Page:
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Special Strengths of the KU Slavic Department

Both in terms of breadth and quality of the areas it covers, the KU Slavic Department is among the finest in the United States. The Department focuses mainly on Russian literature and culture, language pedagogy (Wallo), and Slavic linguistics.

Within the Russian literature and culture, faculty specializations include Tolstoy and Nineteenth-century Realism (Kokobobo), postmodernism, postcolonialism, and contemporary literature (Chernetsky), cinema (Chernetsky), gender studies (Chernetsky and Wallo), and Slavic folklore (Perelmutter). Literature and film offerings also extend to Central/East European traditions (Polish and Czech – Vassileva-Karagyozova; South Slavic – Dickey and Kokobobo; Ukrainian – Chernetsky and Wallo).

Within the Slavic linguistics area there is a unique concentration of expertise on Western South Slavic languages (i.e., Bosnian/Croatian/Montenegrin/Serbian and Slovene – Dickey and Greenberg), as well as cognitive linguistics and Slavic verbal aspect (Dickey), morphosyntax and pragmatics (Perelmutter), and Slavic historical linguistics (Greenberg).

Language courses are taught by faculty and lecturers with decades of experience (Pirnat-Greenberg – Bosnian/Croatian/Montenegrin/Serbian and Slovene; Six – Russian; Ahmad – Persian; Wallo – Ukrainian; Predolac – Turkish), and graduate teaching assistants.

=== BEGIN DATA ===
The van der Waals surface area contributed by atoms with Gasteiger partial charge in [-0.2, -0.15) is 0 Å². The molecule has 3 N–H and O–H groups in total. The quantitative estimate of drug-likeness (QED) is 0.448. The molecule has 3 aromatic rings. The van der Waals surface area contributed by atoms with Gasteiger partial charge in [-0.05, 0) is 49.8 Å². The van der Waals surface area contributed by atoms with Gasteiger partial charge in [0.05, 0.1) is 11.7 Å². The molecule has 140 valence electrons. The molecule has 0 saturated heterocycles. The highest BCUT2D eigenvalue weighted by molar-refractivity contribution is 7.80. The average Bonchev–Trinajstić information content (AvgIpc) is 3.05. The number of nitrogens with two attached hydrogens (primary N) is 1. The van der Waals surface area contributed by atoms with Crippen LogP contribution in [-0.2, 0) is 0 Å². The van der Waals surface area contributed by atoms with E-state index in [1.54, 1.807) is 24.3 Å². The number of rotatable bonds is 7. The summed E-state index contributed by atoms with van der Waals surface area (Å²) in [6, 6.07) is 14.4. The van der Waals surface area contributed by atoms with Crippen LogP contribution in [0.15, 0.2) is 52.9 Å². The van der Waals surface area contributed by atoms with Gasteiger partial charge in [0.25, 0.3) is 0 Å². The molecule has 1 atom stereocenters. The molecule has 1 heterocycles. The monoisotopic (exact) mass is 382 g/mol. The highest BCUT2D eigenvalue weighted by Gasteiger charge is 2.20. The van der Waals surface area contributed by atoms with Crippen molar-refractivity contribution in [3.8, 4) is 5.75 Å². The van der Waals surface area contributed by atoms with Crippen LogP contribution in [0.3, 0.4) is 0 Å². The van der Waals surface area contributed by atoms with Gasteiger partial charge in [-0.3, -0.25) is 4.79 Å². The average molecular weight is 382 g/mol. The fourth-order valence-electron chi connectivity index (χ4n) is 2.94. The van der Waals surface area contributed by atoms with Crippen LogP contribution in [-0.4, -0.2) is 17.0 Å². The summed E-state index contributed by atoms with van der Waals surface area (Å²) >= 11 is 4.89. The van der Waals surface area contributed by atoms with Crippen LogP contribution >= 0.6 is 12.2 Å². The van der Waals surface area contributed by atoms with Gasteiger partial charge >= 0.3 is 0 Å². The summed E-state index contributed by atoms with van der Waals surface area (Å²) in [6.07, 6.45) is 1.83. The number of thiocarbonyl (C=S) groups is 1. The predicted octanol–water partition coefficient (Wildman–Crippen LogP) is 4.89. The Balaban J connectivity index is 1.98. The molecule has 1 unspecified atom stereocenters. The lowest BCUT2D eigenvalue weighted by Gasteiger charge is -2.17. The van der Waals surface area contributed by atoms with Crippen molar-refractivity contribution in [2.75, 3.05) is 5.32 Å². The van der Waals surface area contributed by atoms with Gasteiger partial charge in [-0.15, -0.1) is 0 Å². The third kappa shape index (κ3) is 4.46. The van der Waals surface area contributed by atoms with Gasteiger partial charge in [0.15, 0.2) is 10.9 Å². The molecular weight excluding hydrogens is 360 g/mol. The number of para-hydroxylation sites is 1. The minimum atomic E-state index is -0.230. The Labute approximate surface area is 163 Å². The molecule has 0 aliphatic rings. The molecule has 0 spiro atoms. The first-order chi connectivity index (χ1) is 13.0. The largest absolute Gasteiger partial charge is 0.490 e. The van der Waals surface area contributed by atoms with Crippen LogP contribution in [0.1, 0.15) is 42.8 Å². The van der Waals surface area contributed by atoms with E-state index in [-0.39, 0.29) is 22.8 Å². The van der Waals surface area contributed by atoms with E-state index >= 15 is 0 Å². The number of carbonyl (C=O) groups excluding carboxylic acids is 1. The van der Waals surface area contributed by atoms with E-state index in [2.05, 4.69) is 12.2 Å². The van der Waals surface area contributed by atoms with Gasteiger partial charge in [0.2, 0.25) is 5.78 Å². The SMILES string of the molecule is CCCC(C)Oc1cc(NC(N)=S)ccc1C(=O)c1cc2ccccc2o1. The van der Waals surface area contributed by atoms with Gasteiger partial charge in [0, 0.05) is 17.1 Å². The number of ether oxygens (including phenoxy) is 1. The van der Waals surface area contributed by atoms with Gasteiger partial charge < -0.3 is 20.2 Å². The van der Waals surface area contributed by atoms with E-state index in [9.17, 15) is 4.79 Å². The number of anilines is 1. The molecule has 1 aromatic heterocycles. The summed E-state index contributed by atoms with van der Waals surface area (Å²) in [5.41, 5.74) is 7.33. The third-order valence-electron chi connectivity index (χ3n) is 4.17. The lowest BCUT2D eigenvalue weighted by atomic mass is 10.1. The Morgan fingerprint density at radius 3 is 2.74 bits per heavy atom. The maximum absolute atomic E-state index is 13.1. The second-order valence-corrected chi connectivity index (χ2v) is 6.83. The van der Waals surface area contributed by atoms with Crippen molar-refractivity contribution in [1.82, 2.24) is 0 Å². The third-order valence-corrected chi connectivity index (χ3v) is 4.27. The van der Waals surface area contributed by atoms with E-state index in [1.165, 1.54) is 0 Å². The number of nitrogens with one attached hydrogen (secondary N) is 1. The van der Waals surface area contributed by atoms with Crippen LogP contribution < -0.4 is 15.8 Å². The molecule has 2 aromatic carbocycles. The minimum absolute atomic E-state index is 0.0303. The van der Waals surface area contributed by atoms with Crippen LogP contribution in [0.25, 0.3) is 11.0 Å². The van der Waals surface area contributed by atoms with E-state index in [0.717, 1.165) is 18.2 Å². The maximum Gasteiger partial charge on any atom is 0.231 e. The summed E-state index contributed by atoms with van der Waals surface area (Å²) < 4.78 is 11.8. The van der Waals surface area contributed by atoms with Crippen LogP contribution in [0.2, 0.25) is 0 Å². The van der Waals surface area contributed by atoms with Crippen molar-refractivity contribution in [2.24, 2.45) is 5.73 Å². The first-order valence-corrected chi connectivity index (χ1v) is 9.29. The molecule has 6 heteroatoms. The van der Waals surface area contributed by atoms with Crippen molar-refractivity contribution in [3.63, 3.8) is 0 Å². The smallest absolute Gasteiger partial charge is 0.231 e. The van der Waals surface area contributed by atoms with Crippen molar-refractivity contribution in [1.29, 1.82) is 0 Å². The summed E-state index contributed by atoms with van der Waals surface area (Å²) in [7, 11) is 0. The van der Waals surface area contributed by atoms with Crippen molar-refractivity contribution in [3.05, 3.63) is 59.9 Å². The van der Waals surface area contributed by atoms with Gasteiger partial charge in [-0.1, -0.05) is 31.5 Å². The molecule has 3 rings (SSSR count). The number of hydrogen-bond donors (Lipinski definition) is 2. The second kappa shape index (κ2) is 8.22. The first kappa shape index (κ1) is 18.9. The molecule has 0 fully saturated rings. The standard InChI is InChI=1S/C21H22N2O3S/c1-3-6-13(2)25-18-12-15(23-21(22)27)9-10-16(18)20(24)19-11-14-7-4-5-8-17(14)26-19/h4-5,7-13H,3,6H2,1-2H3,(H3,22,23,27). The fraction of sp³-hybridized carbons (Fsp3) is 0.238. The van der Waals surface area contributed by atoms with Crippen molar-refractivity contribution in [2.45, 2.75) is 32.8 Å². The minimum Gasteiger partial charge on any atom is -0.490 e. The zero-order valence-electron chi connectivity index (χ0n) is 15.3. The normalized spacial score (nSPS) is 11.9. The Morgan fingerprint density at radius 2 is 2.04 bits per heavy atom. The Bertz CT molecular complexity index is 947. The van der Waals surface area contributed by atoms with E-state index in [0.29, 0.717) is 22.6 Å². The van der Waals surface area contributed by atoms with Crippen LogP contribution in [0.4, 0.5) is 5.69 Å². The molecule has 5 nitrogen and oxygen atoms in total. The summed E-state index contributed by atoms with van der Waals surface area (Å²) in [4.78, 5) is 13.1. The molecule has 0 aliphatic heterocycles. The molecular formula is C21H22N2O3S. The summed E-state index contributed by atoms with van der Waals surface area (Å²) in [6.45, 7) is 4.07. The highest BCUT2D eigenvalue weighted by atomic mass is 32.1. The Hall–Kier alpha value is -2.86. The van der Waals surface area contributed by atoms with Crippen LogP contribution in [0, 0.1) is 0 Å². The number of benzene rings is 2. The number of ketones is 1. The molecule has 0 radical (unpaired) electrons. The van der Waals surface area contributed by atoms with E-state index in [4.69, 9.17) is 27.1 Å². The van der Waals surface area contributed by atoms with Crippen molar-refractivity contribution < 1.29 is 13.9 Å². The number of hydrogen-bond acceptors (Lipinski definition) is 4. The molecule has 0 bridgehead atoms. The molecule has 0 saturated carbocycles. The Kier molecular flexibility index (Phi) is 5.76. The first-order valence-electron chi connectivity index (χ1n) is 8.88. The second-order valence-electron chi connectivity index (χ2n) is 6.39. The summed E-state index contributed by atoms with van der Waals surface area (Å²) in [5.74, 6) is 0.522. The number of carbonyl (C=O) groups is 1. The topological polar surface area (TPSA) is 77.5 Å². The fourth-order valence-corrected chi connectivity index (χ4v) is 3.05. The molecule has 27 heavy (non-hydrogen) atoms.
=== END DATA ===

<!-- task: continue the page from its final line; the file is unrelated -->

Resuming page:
The department by itself and in conjunction with the Center for Russian, Eurasian, and East European Studies (CREES) offers an array of Slavic-related events throughout the year, including visiting distinguished lecturers, exhibits, and musical and theatrical performances.

The area studies program provides a wide range of Slavic courses offered by more than 50 faculty members in 16 departments.

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KU’s Center for Russian, East European and Eurasian Studies program is one of only 12 federally-funded national resource centers in the US
Only doctoral program in Slavic Languages and Literatures between the Mississippi and the West Coast
100% of graduate students in the Slavic program had funding in academic year 2012-13
KU's Libraries house over 500,000 volumes of Slavic books and electronic editions
Two of the department’s last four doctoral candidates have won a Fulbright grants to conduct dissertation research abroad